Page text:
Romans, Lessons 28-29: Paul’s Appeal and a study on Deaconesses by way of Phoebe

DeaconessesPaul shared his plans to visit Rome on his way to Spain.  But first, he needs to deliver the monetary aid to the Jerusalem Christians, and so he makes a request of the Roman Christians.

 

A Final Appeal

Read Romans 15:30-32

  • What does Paul ask of the Roman Christians, in general?

 

  • What does Paul ask for specifically?

 

Lesson 28, the Prayers

 

  • When a congregation prays for someone in the Prayer of the Church, what takes place?

 

  • What does Paul reveal about God in his appeal?

 

Read Romans 15:33

  • Discuss: If God is “the God of all peace,” why does Paul ask for the church at Rome to pray for him?

 

Deaconess Phoebe

Read Romans 16:1-2

“sister”: Greek, adelpha, literally, “brotheress,” which means sister.

“servant”: Greek, diakonon, deaconess, the word for “deacon” (diakonos) but with a feminine-gendered ending.  As brothers and “brotheresses” (sisters) are not interchangeable, neither are deacons and deaconesses.

  • What is Paul doing with Phoebe (“I commend”) in relation to the congregation at Rome?

 

  • What may Phoebe be doing for Paul to introduce her in such a way?

 

Letters of recommendation were common in antiquity and it was customary to commend or introduce the courier of the letter, especially if he was unknown to the receivers of the letter.  See 2 Maccabees 9:25 and 2 Corinthians 3:1.  Paul wrote Romans while in Corinth with Cenchreae a port city, about 5 miles east of Corinth.  So Phoebe could easily be the courier.

“patron”: Greek, prostatis, helper.  Phoebe may have been a patron as we understand the word, but maybe not.  The point is she was a helper and assisted Paul in some way.  What we don’t know is how.

 

The Role of Men and Women in the Church

To understand the role of the deaconess, we first need to understand the roles of men and women in the Church.  For this, we turn to 1 Timothy.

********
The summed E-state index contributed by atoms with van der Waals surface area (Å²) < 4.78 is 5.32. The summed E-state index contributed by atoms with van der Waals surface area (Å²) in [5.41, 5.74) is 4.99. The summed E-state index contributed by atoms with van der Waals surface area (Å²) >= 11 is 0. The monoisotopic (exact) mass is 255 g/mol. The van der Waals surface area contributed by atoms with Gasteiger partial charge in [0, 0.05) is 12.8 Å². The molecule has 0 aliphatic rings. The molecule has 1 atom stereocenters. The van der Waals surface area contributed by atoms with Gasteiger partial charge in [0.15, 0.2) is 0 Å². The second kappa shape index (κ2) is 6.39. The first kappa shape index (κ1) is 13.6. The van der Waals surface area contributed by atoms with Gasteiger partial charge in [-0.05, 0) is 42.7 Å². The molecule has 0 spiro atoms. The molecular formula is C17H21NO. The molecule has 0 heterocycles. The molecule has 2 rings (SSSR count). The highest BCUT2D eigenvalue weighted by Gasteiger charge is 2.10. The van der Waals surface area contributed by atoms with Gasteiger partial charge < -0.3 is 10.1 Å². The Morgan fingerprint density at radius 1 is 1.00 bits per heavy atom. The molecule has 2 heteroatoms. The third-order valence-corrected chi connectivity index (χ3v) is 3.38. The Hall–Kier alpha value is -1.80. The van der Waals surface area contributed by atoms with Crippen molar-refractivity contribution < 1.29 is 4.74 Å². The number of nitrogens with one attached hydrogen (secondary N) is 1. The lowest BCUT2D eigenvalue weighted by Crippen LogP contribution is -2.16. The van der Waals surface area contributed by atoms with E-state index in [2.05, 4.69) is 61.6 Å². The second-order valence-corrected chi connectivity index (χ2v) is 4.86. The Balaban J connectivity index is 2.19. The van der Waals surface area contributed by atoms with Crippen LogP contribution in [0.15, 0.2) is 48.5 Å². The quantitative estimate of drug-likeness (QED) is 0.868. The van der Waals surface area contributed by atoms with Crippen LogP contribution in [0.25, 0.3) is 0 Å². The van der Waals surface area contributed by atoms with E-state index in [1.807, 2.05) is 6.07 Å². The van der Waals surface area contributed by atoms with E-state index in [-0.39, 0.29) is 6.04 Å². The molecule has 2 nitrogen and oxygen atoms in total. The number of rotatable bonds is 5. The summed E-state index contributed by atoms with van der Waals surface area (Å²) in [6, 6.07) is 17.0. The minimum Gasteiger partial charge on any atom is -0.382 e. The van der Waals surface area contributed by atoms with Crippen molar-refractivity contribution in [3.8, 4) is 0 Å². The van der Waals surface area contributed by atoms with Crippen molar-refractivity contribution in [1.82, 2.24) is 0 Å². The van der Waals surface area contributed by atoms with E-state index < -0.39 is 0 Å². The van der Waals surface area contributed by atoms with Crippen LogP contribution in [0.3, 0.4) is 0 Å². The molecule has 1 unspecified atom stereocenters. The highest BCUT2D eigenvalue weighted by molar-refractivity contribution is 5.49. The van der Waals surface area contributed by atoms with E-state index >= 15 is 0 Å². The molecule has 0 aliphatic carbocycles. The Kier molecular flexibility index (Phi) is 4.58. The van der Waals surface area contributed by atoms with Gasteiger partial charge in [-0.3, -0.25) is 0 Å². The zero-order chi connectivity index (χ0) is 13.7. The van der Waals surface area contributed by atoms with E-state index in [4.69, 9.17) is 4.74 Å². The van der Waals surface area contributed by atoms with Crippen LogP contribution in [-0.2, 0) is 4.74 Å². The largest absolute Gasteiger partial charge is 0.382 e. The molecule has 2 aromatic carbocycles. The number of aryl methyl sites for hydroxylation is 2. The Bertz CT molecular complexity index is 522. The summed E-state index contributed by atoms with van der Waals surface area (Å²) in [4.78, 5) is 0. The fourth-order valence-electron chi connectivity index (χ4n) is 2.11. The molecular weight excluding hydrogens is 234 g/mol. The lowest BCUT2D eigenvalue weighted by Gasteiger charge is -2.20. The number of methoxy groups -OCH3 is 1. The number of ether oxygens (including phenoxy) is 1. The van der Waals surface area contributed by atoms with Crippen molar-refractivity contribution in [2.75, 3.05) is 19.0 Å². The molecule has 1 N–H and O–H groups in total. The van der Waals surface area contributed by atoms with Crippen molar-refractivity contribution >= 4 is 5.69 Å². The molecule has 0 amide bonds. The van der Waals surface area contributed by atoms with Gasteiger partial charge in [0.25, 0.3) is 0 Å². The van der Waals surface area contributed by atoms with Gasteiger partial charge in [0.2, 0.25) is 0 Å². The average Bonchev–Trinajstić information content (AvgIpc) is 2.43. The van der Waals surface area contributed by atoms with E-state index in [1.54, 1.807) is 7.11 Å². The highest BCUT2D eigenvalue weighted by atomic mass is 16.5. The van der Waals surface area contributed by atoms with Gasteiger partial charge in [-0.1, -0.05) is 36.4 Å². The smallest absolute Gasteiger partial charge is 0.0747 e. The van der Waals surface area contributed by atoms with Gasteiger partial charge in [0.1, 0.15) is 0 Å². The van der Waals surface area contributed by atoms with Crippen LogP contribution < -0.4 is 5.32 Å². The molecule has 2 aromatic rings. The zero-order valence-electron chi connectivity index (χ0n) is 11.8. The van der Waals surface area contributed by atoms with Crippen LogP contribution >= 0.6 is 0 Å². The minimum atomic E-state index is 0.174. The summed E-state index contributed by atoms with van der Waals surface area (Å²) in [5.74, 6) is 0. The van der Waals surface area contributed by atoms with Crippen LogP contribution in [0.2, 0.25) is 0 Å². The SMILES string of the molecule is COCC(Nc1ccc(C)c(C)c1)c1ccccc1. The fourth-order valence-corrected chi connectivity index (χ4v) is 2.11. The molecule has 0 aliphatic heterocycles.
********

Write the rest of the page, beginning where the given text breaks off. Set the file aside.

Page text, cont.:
Read 1 Timothy 2:12-14

  • What does Paul tell Pr. Timothy about the role of women in the Church?

 

  • What is his reasoning?

 

  • Thus, what may a deaconess not do and why?

 

Lesson 28, The Roles of Men and Women in the Church

 

The Characteristics for a Man to be an “Overseer”

Paul now lists a series of characteristics for a man to serve as a pastor (“overseer” and “elder”).

  • When Paul tells Pastors Timothy and Titus about the characteristics for a man to serve as a pastor but not any congregations, what does Paul presuppose?

 

Read 1 Timothy 3:1-7

  • Paul requires a pastor to be “able to teach” but does not mention what! If the pastor must be able to teach, when did he learn what he needs to be able to teach?

 

Lesson 28, Husband of One Wife

 

Note: We will later find Paul using this same wording, but in reverse, with older deaconesses who are widows.  Paul’s meaning then will be a “one-man woman,” which would not disbar a woman for having married a second time after her first husband died.

 

Lesson 28, Requirements for a Man to be an Overseer

 

Deacons

Read 1 Timothy 3:8-10, 12-13

 

Lesson 28, Requirements for a Man to be an Deacon

 

  • A deacon must “hold to the mystery of the faith,” yet not be required to teach it. What is going on here?

 

  • What does this reveal about the “testing ground” before a man will later serve as a pastor?

 

Deaconesses

Read 1 Timothy 3:11

“Their wives”: Literally “wives” or “women” without “their.”  Here, the word in the Greek, gunaikas, can refer to the wives of the deacons or to deaconesses, referring to them as “women.”